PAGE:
At New York University Abu Dhabi, feelings of nostalgia are rising faster than the temperatures outside. This week marks the end of the school's inaugural year. But rather than stress over finals, my roommates and I are poring over photos of everything from desert camping trips to our National Day celebrations, and contemplating what's changed since we hung them.
As a student in the Class of 2014, I chose NYU Abu Dhabi for reasons beyond the size of the dorms or the royal treatment during recruiting visits (including unbelievable dinners at the Emirates Palace). And I admit I was suspicious of what I feared might be a great publicity stunt for an institution - rather than an ideal experience for a student interested in an enriching college career. Yet after weeks of incredible conversations with my peers, and a truly infectious enthusiasm from faculty and staff, those early fears have subsided.
My greatest struggle this year was not overcoming homesickness - I am an American who graduated from high school in Bosnia-Herzegovina. Rather, it was adjusting to life at a college full of expectations. We were a student body with no concept of what an American college experience looked like, with no upperclassmen to turn to, and professors who insisted we could be for education what the Human Genome Project was for biology. Talk about pressure.
No matter how intense the stress became, though, I always felt honoured to live in a community where I could knock on any door and expect to find someone willing to offer their time and talents.
It has not always been easy to adapt culturally. Language barriers and general unfamiliarity with the region have also forced us into interdependence and insularity. But now that we are firmly established, students are eager to branch out.
We've made acquaintances through the film festival, volunteering in the community and local festivals and concerts on the Corniche. There have been exchanges with other universities, and the signs of early friends are emerging.
I remember a dinner during our first week in Abu Dhabi, during which NYU President John Sexton asked everyone present to turn and hug the people around them. More recently during a workshop reflecting on our first year, someone commented on remembering how students during those first days filled the dining hall tables in the order they arrived, rather than separating by national affiliation or cliques.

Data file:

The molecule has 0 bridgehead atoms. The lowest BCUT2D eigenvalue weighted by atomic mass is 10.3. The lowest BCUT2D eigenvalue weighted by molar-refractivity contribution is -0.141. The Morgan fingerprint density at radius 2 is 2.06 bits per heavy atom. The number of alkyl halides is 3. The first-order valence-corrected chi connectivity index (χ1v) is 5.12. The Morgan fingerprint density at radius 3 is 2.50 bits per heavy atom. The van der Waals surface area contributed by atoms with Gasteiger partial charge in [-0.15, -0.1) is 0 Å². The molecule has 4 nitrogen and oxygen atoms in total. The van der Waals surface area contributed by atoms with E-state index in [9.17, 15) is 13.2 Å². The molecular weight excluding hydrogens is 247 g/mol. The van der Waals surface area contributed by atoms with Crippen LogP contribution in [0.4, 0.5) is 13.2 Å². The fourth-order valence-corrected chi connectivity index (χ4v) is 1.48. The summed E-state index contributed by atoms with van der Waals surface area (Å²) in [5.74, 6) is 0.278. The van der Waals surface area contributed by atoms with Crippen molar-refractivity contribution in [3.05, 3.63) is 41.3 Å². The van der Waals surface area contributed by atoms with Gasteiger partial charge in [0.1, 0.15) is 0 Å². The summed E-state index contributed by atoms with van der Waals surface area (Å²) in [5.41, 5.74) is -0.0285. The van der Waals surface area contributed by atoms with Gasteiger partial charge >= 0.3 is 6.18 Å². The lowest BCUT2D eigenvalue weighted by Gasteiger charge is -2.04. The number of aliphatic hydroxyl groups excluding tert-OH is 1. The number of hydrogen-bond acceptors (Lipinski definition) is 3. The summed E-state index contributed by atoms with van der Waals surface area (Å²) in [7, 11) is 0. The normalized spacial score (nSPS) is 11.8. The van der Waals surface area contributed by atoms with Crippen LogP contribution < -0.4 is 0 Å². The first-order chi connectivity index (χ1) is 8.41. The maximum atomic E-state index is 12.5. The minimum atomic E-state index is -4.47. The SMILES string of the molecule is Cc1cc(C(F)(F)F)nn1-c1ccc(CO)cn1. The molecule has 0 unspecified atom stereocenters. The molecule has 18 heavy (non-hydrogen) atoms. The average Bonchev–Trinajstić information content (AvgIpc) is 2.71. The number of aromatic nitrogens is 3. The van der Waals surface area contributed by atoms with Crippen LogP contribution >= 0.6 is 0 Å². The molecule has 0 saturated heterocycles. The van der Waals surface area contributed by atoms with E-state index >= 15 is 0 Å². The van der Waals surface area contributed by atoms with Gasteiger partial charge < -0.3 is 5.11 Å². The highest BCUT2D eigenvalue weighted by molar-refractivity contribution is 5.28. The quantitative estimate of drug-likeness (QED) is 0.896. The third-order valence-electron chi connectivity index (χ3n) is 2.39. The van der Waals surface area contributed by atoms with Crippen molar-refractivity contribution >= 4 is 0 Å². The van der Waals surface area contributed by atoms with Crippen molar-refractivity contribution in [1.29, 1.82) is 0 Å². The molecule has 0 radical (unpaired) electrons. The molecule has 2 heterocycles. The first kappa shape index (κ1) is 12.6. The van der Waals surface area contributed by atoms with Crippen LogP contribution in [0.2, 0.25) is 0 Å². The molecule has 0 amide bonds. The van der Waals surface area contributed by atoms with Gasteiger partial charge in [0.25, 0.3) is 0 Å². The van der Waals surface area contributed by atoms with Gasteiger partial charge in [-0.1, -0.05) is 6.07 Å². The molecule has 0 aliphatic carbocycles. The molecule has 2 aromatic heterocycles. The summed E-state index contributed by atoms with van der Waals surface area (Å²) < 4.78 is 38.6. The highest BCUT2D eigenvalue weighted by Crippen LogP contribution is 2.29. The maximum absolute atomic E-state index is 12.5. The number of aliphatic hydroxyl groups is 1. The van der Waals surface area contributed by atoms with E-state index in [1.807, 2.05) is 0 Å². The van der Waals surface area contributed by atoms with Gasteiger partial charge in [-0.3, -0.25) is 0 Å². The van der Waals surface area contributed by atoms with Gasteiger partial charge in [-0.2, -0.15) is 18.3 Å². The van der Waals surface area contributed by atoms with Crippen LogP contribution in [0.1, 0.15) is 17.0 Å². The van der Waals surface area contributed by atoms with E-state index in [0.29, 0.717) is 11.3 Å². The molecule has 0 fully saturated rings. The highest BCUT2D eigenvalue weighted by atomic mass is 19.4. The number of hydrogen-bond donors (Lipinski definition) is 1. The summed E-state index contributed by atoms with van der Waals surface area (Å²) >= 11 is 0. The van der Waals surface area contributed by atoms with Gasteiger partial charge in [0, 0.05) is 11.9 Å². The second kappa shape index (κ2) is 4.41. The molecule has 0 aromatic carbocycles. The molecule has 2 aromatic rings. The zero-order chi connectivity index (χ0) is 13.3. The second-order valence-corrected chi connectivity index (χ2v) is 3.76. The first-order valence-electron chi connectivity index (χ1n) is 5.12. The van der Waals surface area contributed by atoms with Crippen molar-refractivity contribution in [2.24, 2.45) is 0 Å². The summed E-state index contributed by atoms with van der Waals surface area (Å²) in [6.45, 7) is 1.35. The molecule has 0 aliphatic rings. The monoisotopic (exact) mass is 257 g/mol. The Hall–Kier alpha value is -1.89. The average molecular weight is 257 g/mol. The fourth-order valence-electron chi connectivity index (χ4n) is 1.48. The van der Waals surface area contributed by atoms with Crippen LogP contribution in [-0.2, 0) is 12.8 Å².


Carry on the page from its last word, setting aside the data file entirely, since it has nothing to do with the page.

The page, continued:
These connections with the people around me are inspiring, and have proven to be NYUAD's true gift. Certainly there are risks in such a bold endeavour, and mistakes are sure to be made. No institution is perfect. But if these are not the boundaries that higher education is meant to push, then what is its purpose?
The hope for NYU Abu Dhabi lies in the fact that the possibilities of globalisation are made real in our daily lives. There is a dichotomy in our interactions, which range from seeing the effect of the Egyptian revolution in a classmate's face to bonding with friends from other continents who grew up watching the same cartoons.
Recently, I completed a course in translation for which half of the class was in New York, connected via video conference call. Just a year ago I would not have imagined a college experience in which I could not always see my classmates clearly enough to recognise their faces or during which my partners for group projects would be located oceans away. However, that experience might be an analogy for the state we live in, on a bridge between worlds.
Whatever the admissions literature may say, the NYU Abu Dhabi experience is neither simply that of an American-style liberal arts education nor that of living in the Middle East. It is a place that brings those two notions together. I don't think of it as the "world's honours college", as it bills itself. I just think of it as home.
Leah Reynolds is a member of the Class of 2014 at NYU Abu Dhabi. She blogs at parallellifeabudhabi.blogspot.com